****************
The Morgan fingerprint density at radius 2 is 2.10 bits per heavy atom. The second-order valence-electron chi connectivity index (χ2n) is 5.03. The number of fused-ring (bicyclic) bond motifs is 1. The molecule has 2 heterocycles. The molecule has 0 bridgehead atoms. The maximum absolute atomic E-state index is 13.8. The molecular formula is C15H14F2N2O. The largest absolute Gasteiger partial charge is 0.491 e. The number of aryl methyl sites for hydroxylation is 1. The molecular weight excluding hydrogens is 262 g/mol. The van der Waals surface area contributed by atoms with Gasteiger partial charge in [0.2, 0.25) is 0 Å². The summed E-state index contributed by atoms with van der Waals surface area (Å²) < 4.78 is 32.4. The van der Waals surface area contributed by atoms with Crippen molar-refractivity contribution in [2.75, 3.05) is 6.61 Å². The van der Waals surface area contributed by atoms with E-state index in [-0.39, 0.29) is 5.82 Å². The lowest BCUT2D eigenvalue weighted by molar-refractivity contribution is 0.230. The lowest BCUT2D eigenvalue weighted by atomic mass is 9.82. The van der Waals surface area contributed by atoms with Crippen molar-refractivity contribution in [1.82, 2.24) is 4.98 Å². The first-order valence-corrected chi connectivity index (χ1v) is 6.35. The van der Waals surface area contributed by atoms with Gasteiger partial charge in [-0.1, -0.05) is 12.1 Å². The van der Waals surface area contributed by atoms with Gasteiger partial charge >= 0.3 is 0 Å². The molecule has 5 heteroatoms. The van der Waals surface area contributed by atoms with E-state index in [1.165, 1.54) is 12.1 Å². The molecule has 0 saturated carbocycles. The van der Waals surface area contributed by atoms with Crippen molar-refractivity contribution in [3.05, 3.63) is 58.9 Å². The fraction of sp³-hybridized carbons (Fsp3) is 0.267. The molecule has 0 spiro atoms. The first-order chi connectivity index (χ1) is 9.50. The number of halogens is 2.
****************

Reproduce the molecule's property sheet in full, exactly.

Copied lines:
The Morgan fingerprint density at radius 2 is 2.10 bits per heavy atom. The second-order valence-electron chi connectivity index (χ2n) is 5.03. The number of fused-ring (bicyclic) bond motifs is 1. The molecule has 2 heterocycles. The molecule has 0 bridgehead atoms. The maximum absolute atomic E-state index is 13.8. The molecular formula is C15H14F2N2O. The largest absolute Gasteiger partial charge is 0.491 e. The number of aryl methyl sites for hydroxylation is 1. The molecular weight excluding hydrogens is 262 g/mol. The van der Waals surface area contributed by atoms with Gasteiger partial charge in [0.2, 0.25) is 0 Å². The summed E-state index contributed by atoms with van der Waals surface area (Å²) < 4.78 is 32.4. The van der Waals surface area contributed by atoms with Crippen molar-refractivity contribution in [2.75, 3.05) is 6.61 Å². The van der Waals surface area contributed by atoms with E-state index in [-0.39, 0.29) is 5.82 Å². The lowest BCUT2D eigenvalue weighted by molar-refractivity contribution is 0.230. The lowest BCUT2D eigenvalue weighted by atomic mass is 9.82. The van der Waals surface area contributed by atoms with Crippen molar-refractivity contribution in [1.82, 2.24) is 4.98 Å². The first-order valence-corrected chi connectivity index (χ1v) is 6.35. The van der Waals surface area contributed by atoms with Gasteiger partial charge in [-0.1, -0.05) is 12.1 Å². The van der Waals surface area contributed by atoms with Gasteiger partial charge >= 0.3 is 0 Å². The molecule has 5 heteroatoms. The van der Waals surface area contributed by atoms with E-state index in [1.165, 1.54) is 12.1 Å². The molecule has 0 saturated carbocycles. The van der Waals surface area contributed by atoms with Crippen molar-refractivity contribution in [3.05, 3.63) is 58.9 Å². The fraction of sp³-hybridized carbons (Fsp3) is 0.267. The molecule has 0 spiro atoms. The first-order chi connectivity index (χ1) is 9.50. The number of halogens is 2.